We naturally assume, albeit wrongly, that hydration is not so essential in autumn and winter. However, it is equally as important, particularly if you take regular exercise and fast-paced physical activity such as winter sports. Think we are crazy? We really are not. There are several factors that can cause dehydration in the cold months, so let us explain.
How can we be dehydrated in cold weather?
It is quite a simple equation. It’s a bit of a weather trick – we don’t feel as hot and sweaty for a start. Our brains think ‘cold’ so we assume we are. The weather is in fact up to it’s old tricks, and the consequences are that it fools our brain and our hormonal impulses into thinking that we don’t need to drink adequate amounts. Your body will all but tell you that you are fully hydrated, you won’t necessarily feel thirsty, and there definitely won’t be the voluntary response that you have in hot weather.
So what causes dehydration at this time of year?
So why does this happen? The first thing you would naturally do in cold weather is to ‘wrap up warm’, maybe even several layers of clothing, a hat, gloves and thick shoes or boots, and that wonderfully comforting woolly scarf wrapped several times round your neck and chest. It is obviously a ‘comfort response’, but you are in fact trapping in heat in order for body conservation. But think about the extra weight you are putting on with these armour-like protective clothing – it can easily be up to 2-3 kilos more than you normally wear, particularly with thick ski-style jackets and padded trousers and additional underwear such as ‘long johns’ and even a backpack. It all adds up. The knock on effect in the end is EXTRA FLUID LOSS, as your body is working harder, producing more sweat and consequently, if you are not replacing that fluid, you will begin to dehydrate.
A further factor in the dehydration process is that any form of perspiration or sweat will evaporate much more quickly in cold temperatures. Due to this rapid evaporation, once again, our brains are tricked into thinking that you are not in fact ‘glowing’ or sweating!
Ever wondered why you see your own breath so clearly in cold weather? That is, in fact, water vapour that you can see, as our bodies lose more vapour when we breathe, thus we are losing more fluids through respiratory water loss, particularly if you are exercising out in the cold weather, taking a run or skiing down a mountain – it’s all exercise towards fluid loss.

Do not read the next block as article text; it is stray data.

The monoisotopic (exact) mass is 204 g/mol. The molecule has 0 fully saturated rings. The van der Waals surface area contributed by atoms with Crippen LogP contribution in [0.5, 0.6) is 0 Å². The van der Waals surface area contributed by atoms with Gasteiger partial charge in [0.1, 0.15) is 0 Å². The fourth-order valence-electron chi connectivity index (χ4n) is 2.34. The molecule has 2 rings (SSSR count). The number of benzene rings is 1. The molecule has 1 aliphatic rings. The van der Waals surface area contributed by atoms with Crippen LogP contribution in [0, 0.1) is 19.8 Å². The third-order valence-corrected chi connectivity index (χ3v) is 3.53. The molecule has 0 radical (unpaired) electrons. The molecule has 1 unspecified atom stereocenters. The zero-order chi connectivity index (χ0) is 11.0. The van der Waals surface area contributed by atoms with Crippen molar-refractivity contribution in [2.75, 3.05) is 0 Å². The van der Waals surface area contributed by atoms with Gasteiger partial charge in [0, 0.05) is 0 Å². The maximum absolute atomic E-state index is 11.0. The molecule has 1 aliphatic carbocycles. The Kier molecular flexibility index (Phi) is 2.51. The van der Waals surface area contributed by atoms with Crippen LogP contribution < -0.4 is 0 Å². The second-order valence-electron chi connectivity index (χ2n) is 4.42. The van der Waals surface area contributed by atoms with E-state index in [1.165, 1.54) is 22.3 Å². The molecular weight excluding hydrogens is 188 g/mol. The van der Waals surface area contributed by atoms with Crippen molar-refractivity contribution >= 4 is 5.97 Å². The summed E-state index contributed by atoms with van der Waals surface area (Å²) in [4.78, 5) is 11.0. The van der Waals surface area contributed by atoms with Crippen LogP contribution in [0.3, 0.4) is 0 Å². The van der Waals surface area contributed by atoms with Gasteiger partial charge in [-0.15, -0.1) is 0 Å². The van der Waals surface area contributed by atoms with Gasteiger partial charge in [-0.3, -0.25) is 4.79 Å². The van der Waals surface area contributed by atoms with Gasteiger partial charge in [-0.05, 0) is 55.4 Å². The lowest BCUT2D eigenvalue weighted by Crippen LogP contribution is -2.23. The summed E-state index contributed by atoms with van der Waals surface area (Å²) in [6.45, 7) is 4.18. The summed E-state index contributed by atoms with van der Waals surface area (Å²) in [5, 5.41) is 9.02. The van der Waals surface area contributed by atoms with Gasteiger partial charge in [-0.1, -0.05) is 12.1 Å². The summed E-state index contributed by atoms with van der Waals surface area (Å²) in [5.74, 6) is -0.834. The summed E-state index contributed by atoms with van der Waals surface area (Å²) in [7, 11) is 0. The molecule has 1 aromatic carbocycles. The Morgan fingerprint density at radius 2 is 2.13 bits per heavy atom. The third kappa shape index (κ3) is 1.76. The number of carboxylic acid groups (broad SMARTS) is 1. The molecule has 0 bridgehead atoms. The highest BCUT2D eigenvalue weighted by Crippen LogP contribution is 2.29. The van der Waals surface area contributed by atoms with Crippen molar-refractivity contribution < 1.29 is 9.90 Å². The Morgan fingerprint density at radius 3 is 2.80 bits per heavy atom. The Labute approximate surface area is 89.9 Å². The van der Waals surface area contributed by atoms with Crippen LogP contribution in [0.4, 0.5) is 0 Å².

The biggest problem is still the way that your body responds and the fact that your thirst response is greatly reduced in cold weather (scientific reports state that this can be diminished by up to 40% even with moderate exercise). Altitude can play another part in the scenario, which is why athletes training high in the mountains use this as a way to prepare themselves if they are going to compete at high altitude – they are preparing their bodies and will be consuming a great deal of water to ensure dehydration does not occur.
The question is why does our thirst response decrease and we therefore don’t hear any alarm bells. It is simple to understand really. You must know the feeling when your hands and feet are so cold you almost can’t feel them. This is due to blood vessels constricting in cold weather which prevents blood flow to the extreme parts of our body (top of your head, hands, feet etc).
The impending danger can be a condition called ‘Cold-Induced Urine Diuresis’. If your body is fooled into thinking it doesn’t need water because you aren’t receiving the normal thirst signals, you won’t be able to conserve any and your kidneys won’t be getting the message to ‘save water’. The resultant effect of this is increased urine production which can result in serious dehydration.
What to do
Hydrate regularly if out in the cold for any length of time! Perhaps drinking cold water does not sound appealing, but you can always take a healthy hot drink with you and sip on it at sensible intervals to prevent dehydration. Try the new Hydratem8 Adventure Thermal Bottles, which keep drinks warm up to 30 hours and are easy to transport and handle, particularly if you intend to be outdoors in cold temperatures for several hours or more.
So stay safe, take fluids with you to hydrate and enjoy the winter months!